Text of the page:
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Future directions and concluding thoughts

Strategies and skills, as forms of procedural knowledge, are the actual processes that students do in order to improve their learning or achievement in school (Dinsmore, 2017). As has been discussed over the course of this chapter, there are a number of caveats that complicate the way that students evoke their procedural knowledge within and across domains learning. For example, procedures can be effortfully utilized (i.e., strategies) or automatized (i.e., skills) and that level of automaticity can vary within a student across domains, even for the same strategy. In addition, even though the same strategy can be identified as useful to students learning one domain as well as different students learning another domain, it may also be that a single student who is capable of successfully applying a strategy in one domain will not be capable of doing so in another domain. Further, the same student, as they develop expertise in a particular domain, may be more or less capable of transferring their strategic processes across domains, or if they do transfer, those strategies may be differentially effective for that learner across those domains. The type of learning context (e.g., task, domain, or discipline) also determines the specificity or generality of strategies wherein some task-specific strategies, if that task arises across domains, may be considered domain-general, and some strategies that can be useful across domains can be enacted very differently across disciplines, leading to a disciplinarily distinct strategic process.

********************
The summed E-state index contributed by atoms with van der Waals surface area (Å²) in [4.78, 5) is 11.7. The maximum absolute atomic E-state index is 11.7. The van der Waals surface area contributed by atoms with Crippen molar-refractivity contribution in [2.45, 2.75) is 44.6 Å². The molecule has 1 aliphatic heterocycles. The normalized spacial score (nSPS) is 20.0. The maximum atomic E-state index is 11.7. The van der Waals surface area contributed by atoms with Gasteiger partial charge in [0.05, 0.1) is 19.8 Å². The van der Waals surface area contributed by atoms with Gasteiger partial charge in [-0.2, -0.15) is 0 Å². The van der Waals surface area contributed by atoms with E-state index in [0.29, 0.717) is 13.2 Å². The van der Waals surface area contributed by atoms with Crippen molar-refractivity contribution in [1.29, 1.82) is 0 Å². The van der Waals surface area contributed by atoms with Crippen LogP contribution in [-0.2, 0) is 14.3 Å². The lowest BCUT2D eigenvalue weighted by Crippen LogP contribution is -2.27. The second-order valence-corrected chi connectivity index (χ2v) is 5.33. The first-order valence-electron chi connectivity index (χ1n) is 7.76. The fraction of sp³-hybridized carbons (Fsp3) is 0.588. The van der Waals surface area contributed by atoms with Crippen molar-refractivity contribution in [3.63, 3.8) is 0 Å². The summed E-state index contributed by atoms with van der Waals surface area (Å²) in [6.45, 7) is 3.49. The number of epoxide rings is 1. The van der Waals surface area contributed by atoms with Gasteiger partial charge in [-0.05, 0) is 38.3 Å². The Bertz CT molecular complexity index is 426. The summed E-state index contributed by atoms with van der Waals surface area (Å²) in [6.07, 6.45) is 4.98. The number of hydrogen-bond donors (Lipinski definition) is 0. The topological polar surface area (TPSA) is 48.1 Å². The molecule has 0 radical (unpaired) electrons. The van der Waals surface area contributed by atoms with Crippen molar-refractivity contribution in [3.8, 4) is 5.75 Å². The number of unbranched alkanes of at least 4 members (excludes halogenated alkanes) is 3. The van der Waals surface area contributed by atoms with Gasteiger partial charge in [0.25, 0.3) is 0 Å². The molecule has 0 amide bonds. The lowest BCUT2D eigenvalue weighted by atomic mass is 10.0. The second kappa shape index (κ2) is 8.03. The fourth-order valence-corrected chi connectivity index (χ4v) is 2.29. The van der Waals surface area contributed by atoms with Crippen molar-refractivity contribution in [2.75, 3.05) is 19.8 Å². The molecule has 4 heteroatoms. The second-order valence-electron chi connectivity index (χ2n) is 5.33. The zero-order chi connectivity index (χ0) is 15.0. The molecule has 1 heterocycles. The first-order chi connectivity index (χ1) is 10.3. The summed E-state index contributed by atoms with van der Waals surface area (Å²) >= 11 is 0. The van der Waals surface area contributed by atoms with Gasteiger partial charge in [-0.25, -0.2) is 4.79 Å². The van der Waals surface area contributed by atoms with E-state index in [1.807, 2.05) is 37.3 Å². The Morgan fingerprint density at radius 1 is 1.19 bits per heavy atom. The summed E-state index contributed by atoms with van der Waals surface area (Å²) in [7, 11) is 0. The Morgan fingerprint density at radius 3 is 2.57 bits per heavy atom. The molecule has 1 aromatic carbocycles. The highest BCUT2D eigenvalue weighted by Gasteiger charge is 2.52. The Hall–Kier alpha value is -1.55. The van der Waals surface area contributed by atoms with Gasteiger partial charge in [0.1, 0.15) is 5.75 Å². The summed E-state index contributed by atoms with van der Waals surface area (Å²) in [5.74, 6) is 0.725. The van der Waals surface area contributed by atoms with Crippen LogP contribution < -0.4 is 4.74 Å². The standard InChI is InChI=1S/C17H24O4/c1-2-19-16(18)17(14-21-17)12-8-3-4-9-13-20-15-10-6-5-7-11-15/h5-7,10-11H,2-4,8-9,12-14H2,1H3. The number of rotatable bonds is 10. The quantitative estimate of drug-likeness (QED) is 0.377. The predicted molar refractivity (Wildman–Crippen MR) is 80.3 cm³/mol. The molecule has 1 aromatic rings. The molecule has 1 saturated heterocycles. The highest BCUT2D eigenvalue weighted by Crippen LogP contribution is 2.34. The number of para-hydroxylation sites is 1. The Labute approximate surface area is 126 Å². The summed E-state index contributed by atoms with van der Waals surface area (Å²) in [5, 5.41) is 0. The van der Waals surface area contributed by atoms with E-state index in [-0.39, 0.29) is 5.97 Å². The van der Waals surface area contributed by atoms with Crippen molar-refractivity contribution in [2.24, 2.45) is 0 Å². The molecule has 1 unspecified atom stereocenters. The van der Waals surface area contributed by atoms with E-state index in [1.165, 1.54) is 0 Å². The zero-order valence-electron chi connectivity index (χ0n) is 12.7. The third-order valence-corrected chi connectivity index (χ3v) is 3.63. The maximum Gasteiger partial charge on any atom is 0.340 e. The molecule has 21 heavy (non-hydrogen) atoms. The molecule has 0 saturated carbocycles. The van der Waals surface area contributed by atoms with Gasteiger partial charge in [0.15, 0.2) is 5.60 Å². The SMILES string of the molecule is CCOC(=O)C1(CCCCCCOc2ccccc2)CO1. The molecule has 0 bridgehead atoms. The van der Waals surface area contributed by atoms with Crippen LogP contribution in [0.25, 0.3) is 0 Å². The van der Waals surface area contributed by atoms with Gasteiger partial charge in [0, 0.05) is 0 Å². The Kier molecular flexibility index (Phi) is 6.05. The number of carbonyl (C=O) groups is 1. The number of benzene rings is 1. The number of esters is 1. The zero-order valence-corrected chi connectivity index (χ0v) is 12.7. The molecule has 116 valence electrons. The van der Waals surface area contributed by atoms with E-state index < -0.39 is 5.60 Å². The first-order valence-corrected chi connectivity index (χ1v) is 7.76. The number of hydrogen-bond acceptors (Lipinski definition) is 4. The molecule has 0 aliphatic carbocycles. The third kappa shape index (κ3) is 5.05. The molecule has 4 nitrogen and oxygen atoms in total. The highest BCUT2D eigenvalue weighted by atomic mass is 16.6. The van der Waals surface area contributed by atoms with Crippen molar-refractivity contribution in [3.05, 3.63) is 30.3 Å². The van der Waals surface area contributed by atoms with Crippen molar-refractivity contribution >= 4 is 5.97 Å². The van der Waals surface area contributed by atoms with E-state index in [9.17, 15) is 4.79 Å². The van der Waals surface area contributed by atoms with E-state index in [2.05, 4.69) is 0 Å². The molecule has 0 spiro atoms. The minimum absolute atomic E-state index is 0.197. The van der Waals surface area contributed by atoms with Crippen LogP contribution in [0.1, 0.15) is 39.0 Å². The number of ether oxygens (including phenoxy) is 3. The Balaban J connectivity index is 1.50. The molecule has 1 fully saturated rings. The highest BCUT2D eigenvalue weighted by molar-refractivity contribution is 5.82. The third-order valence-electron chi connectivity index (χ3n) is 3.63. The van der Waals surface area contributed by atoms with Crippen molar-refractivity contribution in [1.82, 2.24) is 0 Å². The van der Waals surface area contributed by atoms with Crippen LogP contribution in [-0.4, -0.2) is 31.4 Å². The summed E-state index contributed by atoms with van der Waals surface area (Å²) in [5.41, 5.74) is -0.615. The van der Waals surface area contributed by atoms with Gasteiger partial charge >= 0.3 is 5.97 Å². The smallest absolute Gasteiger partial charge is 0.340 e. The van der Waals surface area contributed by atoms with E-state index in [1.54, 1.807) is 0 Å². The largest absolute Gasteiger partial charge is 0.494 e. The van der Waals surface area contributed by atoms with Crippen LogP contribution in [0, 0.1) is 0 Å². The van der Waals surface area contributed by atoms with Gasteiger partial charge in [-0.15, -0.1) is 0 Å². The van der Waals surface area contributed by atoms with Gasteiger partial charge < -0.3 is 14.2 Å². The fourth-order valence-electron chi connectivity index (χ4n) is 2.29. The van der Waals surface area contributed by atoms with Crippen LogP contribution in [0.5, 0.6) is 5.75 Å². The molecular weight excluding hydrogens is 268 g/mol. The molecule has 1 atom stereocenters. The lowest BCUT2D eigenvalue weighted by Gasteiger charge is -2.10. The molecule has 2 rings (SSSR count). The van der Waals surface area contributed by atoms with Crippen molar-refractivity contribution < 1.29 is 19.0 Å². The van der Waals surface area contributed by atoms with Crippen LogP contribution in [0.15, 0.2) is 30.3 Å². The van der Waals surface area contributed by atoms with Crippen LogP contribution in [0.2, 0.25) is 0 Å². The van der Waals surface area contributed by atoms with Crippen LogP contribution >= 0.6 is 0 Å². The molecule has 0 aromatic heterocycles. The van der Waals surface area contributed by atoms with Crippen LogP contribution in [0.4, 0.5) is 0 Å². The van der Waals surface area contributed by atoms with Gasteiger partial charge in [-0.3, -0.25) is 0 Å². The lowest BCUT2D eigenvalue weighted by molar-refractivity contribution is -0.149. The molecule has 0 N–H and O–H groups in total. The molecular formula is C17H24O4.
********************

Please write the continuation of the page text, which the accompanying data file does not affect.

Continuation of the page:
Although the number and complexity of these caveats, and the others discussed in more detail earlier in this chapter, appear to undermine the systematic and empirical study of strategic processes, I would argue that, instead, they point to the richness of this research area and the possible fruitfulness of future inquiries into strategy use. Indeed, any psychological and educational study that goes beyond the quantification of performance or the measurement of ability to a finer grained look at what students actually do when they are thinking and learning, can meaningfully add to the current knowledge about the domain-generality and specificity of strategic processes. For example, it seems apparent that there is a continued need for a longitudinal perspective on strategy and skill development, not just in theorizing but also in empiricism. Most longitudinal work in psychology measures performance on tasks designed to indicate a construct that students have and develop (see Fryer & Vermunt, 2018 for an exception), but the actual procedural shifts students make in order to improve their performance on such tasks may be more interesting and relevant to education than is task performance. One longitudinal perspective that has begun to address this concern is called Dynamic Measurement Modeling (McNeish & Dumas, 2017), and this area of research shows the process for determining the generality of learning strategies, but definitive studies remain in the future.